October 22, 2023 In Consultancy


A case in point

One of the scenes of the movie iRobot, raises a moral dilemma in decision-making by robots that have been designed as work-force for society i.e. police, domestic helpers, emergency services etc. The specific dilemma in this instance related to a robot saving occupants of a vehicle which had crashed into a river. The robot had to decide in a split second whether to save an adult cop (Will Smith) or a child instead. In its “wisdom” the robot decided to safe the cop and the child was unfortunately left to drown. This is because the robot made a calculation that the cop had a better chance of surviving than the child did. Keep in mind that humans would’ve designed the decision-making framework of the robot. This scenario, which will certainly become the norm in the immediate future begs the question: “how should society address the Internet of Things (“IoT”) in a way that maintains the boni mores (“moral values of society). This article is aimed at addressing the business elements of 4IR Governance.

Technology as an enabler

The 4th Industrial Revolution (4IR) has become a new risk in the management of institutions. Most, if not all, businesses are 100% reliant on the proper functioning of their Internet of Things (IoT) systems in all aspects of their business i.e. Customer Relationship Management (CRM), Payment systems, manufacturing and industrial automation, robotics, block-chain, drone technology and knowledge management etc. This creates serious institutional risks where systems crash, are manipulated or are hacked.

The pervasive use of technology has created a critical dependency on IT that calls for a specific focus on 4IR governance. Boards and management expect IT to deliver business value by providing fast, secured, high quality solutions and services, to generate reasonable Return on Investment (ROI), as well as to enhance efficiency and productivity gains and business effectiveness.

What is of importance to Management is to know that their IT systems are likely to achieve their objectives, are resilient enough to learn and adapt, judiciously managing the risks it faces and appropriately recognising opportunities and acting upon them.

Critical success factors

The important issues for 4IR Governance include 1) Strategic alignment, which focus is on aligning with business and collaborative solutions 2), Value delivery, concentrates on optimising expenses and proving the value of IT, 3) Risk Management – safeguarding IT assets, disaster recovery and continuity of operations, 4) Resource Management – optimising knowledge and IT infrastructure, 5) Performance Measurement – tracking project delivery and monitoring IT services.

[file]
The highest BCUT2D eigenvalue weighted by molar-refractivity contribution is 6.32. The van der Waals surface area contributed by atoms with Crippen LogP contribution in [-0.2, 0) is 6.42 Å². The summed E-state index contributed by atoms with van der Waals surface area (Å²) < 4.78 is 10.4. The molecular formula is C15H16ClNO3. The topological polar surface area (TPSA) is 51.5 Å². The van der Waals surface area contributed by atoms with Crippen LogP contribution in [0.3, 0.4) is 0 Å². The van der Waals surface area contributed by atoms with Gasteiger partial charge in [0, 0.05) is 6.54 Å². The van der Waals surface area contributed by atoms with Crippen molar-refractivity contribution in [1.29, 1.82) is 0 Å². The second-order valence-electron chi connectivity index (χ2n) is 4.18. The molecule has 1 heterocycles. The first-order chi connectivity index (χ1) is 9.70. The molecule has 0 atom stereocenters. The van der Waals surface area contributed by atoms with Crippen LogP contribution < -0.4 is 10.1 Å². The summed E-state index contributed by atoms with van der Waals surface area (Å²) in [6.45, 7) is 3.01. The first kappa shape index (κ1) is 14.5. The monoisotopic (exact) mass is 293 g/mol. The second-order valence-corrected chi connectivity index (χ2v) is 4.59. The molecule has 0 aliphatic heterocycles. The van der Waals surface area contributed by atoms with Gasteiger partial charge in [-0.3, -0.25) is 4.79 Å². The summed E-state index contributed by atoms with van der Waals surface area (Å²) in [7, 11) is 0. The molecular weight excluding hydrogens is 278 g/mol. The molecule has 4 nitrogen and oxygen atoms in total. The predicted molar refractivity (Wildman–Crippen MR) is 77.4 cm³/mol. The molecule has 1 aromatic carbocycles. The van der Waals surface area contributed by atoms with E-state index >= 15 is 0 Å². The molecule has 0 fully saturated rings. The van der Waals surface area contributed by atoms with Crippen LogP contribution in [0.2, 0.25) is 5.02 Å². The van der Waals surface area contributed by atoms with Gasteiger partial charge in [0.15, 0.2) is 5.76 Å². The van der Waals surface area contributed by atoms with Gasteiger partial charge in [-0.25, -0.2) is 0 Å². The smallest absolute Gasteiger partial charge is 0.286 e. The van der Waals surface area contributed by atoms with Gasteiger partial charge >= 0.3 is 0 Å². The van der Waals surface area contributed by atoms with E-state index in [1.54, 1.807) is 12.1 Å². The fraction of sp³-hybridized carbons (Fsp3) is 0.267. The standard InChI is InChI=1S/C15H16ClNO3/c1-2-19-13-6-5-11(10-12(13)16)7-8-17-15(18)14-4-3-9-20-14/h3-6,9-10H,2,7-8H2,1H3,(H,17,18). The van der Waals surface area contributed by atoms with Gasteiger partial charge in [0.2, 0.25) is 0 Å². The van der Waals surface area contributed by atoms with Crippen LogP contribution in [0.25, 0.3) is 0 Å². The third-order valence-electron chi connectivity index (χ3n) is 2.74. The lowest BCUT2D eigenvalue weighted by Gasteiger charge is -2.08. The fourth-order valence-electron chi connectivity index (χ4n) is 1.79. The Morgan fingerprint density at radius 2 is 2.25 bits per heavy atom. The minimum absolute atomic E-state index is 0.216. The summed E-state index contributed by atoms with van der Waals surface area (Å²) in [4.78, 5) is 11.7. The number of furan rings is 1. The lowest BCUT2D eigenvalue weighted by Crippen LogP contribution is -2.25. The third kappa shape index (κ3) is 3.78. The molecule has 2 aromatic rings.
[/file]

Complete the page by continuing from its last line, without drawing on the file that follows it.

Successful enterprises align their IT strategy with their business strategy, cascades IT strategy and goals down into the enterprise and provide organisational structures to facilitate the implementation of strategy and goals, it also creates constructive relationships and effective communication between business, IT and external partners. Boards must therefore insist that an IT Control Framework be adopted and implemented and must measures IT’s performance.

4IR governance is no longer an isolated discipline; it is an integral part of overall enterprise governance. Therefore, it should not be practised in remote corners or ivory towers. Increasingly, educated and assertive stakeholders are concerned about sound management of their interests. Board members are required to exercise due-diligence in their roles. Investors also realise the importance of sound governance and are willing to pay a 20% premium on companies that show good governance practices. Therefore, the goals of 4IR enterprise’ governance is to provide strategic direction, ensuring that objectives are achieved, ascertain that risks are managed appropriately and verifying that the use of enterprise resources are used responsibly.

Consequences of poor 4IR Governance

Inefficiencies in IT systems result in business losses, reputational damage and weakened competitive position. It may also result in the inability to obtain or measure ROI from IT, failure of IT systems to bring innovation and benefits they promised, inadequate or obsolete technology and unmet deadlines and overrun budgets. It goes without saying that this is the “Internet of Things” age and enterprises that ignore the critical role of IT management are at a greater risk of unrealized benefits and missed opportunities. Organisations are also exposed to potential claims for damages from shareholders and other stakeholders where IT systems, processes or usage are abused or misrepresented.

Ronny Mkhwanazi is a Partner at Mkhwanazi Inc., a specialist Corporate Law and Governance law firm.